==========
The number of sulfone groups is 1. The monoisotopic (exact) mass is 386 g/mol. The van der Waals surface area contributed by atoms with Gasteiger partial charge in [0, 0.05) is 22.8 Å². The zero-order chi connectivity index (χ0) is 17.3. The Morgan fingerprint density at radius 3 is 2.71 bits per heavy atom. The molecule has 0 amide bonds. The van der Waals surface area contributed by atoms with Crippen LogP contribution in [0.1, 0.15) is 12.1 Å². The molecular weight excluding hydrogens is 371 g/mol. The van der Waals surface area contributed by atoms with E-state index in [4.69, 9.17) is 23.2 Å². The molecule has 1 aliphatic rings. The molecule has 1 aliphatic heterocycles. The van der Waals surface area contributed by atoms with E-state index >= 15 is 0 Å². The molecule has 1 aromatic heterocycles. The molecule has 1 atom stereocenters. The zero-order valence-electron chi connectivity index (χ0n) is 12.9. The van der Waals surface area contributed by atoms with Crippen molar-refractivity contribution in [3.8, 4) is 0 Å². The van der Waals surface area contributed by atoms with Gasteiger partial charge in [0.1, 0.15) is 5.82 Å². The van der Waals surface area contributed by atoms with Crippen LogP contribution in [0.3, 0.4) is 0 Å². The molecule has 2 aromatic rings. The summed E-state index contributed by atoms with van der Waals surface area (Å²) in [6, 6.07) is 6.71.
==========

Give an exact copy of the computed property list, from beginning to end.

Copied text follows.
The number of sulfone groups is 1. The monoisotopic (exact) mass is 386 g/mol. The van der Waals surface area contributed by atoms with Gasteiger partial charge in [0, 0.05) is 22.8 Å². The zero-order chi connectivity index (χ0) is 17.3. The Morgan fingerprint density at radius 3 is 2.71 bits per heavy atom. The molecule has 0 amide bonds. The van der Waals surface area contributed by atoms with Crippen LogP contribution in [0.1, 0.15) is 12.1 Å². The molecular weight excluding hydrogens is 371 g/mol. The van der Waals surface area contributed by atoms with E-state index in [4.69, 9.17) is 23.2 Å². The molecule has 1 aliphatic rings. The molecule has 1 aliphatic heterocycles. The van der Waals surface area contributed by atoms with E-state index >= 15 is 0 Å². The molecule has 1 aromatic heterocycles. The molecule has 1 atom stereocenters. The zero-order valence-electron chi connectivity index (χ0n) is 12.9. The van der Waals surface area contributed by atoms with Crippen molar-refractivity contribution in [3.8, 4) is 0 Å². The van der Waals surface area contributed by atoms with Gasteiger partial charge in [0.1, 0.15) is 5.82 Å². The van der Waals surface area contributed by atoms with Crippen LogP contribution in [0.3, 0.4) is 0 Å². The molecule has 2 aromatic rings. The summed E-state index contributed by atoms with van der Waals surface area (Å²) in [6, 6.07) is 6.71.